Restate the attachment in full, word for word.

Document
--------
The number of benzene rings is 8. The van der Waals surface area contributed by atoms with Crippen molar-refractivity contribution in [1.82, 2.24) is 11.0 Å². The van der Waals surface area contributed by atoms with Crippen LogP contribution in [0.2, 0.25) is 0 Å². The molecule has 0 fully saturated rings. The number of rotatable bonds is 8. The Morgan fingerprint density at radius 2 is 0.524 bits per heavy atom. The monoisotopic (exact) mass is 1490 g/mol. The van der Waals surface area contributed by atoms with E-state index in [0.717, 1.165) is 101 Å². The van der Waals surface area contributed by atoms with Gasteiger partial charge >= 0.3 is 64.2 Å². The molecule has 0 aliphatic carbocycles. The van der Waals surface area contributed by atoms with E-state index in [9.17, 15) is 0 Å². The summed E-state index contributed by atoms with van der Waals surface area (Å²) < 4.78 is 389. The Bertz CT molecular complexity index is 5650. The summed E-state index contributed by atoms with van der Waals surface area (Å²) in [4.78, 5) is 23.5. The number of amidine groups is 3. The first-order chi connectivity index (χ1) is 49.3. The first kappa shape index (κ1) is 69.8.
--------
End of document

The number of benzene rings is 8. The van der Waals surface area contributed by atoms with Crippen molar-refractivity contribution in [1.82, 2.24) is 11.0 Å². The van der Waals surface area contributed by atoms with Crippen LogP contribution in [0.2, 0.25) is 0 Å². The molecule has 0 fully saturated rings. The number of rotatable bonds is 8. The Morgan fingerprint density at radius 2 is 0.524 bits per heavy atom. The monoisotopic (exact) mass is 1490 g/mol. The van der Waals surface area contributed by atoms with E-state index in [0.717, 1.165) is 101 Å². The van der Waals surface area contributed by atoms with Gasteiger partial charge >= 0.3 is 64.2 Å². The molecule has 0 aliphatic carbocycles. The van der Waals surface area contributed by atoms with E-state index in [9.17, 15) is 0 Å². The summed E-state index contributed by atoms with van der Waals surface area (Å²) < 4.78 is 389. The Bertz CT molecular complexity index is 5650. The summed E-state index contributed by atoms with van der Waals surface area (Å²) in [4.78, 5) is 23.5. The number of amidine groups is 3. The first-order chi connectivity index (χ1) is 49.3. The first kappa shape index (κ1) is 69.8.